Condemned to Repetition
Beatrice E Rangel
This was the title given by Robert Pastor to his work on the US intervention in Nicaragua where he justified intervention in favor of democracy and human rights. Two decades thereafter we are still wondering whether it was a good idea to remove Somoza on the grounds of democratic suffocation and human rights annihilation to now accept the same policies from a head of state that was freely elected many moons ago and has ever since practiced every possible electoral fraud to keep power.
And this in spite of the Democratic Charter adopted by the region in 2001. The Charter which was Collin Powell’s legacy slept on file up and until Luis Almagro arrived at OAS and began its application first to Venezuela and more recently to Nicaragua and Bolivia. But as the situation deteriorates in Nicaragua and Venezuela in terms of democracy and human rights with and added property which is the unholy alliance of these regimes with Transnational Organized Crime the US has been forced into intervention through sanctions.
These together with unsealing of indictments and awards on the head of those indicted seem to be the vehicles of intervention which need to prove their effectiveness with time. Thus even in this moment when the US public sentiment is in favor of isolationism, the US had to intervene in the region to enforce rule of law or the land of the free will soon be surrounded by a collection of territories that could be described as modern Port Royals or safe havens for bandits.
For the Americas as a whole repetition comes wrapped in unpreparedness for crisis be it a natural disaster; a self-induced economic catastrophe or a pandemic. To be sure, for too long a time the US has postponed an integral review of its health care infrastructure and system. The result is a patchwork od myriad private providers linked through services or fraud to the public system. This broken system accounts for the fact that in spite of being the United States the cradle of innovation in telemedicine hardware and software it is a backward country when it comes to full deployment and exploitation of these advances.
Test of the pudding comes to any American citizen when he or she changes primary care physician. The transfer of records is slow; fractured and full of disturbances. In terms of infrastructure hospitals and clinics have not seen innovation enter their halls since WWII. As a result there was not a system in place to deal with a pandemic let alone the facilities or the staff for treatment of patients. In terms of quenching the pandemic curve, to this day the only countries that have succeeded are those that opportunely identified those people carrying contagion and isolated them sternly.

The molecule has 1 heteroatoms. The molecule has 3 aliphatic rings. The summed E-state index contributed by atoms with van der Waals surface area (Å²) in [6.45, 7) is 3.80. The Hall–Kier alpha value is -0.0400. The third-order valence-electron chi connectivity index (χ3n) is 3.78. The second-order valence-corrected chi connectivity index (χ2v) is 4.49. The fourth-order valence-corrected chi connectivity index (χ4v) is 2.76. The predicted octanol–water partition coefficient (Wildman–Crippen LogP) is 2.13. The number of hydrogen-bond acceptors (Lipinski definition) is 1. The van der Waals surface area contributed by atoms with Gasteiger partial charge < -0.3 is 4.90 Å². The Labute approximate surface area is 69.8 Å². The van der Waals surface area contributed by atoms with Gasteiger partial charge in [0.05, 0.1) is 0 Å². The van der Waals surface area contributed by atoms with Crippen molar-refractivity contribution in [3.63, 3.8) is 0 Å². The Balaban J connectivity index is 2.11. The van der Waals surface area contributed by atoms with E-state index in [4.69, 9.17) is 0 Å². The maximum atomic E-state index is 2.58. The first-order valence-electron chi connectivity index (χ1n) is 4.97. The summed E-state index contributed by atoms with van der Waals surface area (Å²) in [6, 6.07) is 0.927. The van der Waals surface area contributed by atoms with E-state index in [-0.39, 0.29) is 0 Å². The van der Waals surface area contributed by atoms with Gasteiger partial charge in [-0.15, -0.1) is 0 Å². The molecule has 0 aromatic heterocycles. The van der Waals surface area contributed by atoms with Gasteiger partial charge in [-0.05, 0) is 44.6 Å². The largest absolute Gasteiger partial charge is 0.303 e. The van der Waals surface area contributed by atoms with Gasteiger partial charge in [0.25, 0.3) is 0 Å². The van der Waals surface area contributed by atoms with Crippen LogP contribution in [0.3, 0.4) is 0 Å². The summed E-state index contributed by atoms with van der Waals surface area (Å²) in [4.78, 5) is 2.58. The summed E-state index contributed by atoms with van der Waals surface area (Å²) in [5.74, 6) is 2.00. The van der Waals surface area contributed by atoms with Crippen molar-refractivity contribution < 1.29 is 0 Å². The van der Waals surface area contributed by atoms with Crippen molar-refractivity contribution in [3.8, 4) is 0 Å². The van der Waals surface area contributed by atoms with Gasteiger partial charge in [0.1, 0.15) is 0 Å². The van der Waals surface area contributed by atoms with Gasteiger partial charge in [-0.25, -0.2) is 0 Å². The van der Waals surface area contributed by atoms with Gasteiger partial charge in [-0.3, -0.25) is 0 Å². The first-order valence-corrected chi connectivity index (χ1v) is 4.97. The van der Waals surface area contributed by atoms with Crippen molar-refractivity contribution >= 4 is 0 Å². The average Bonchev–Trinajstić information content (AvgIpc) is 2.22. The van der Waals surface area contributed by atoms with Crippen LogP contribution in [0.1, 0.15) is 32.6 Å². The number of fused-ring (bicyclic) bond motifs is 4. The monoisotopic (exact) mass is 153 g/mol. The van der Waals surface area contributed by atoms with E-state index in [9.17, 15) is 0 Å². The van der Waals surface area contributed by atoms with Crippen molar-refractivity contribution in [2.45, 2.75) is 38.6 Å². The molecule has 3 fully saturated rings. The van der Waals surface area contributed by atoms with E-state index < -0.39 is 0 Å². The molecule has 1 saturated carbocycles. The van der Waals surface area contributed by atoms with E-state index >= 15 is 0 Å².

As a result the virus did not spread and the economy suffered the least damage. In the US to this day there are not enough tests to deploy such policies in areas were the contagion has failed to reach pandemic proportions, sadly what we are seeing both in the US and in Latin America is a policy of throwing money into these broken system au lieu of innovating in the areas of prevention and treatment. Resorting to mobile phones to establish the presence or lack of contagion and to quarantine people while providing treatment would be the way to best approach this catastrophe while setting the pillars for a modernization of health care in the hemisphere.
Fortunately enough it seems like many states in the US and countries in Latin America are seeking the advise of Singapore, South Korea, Switzerland ad New Zealand to face this catastrophic turn of events. These nations will most probably explain the United States how to better deploy the software and hardware it created in modernizing health care and effectively battle this 21st century nemesis. These nations will also teach Latin America what not to do in this crisis and how to extract the best value of their limited infrastructure.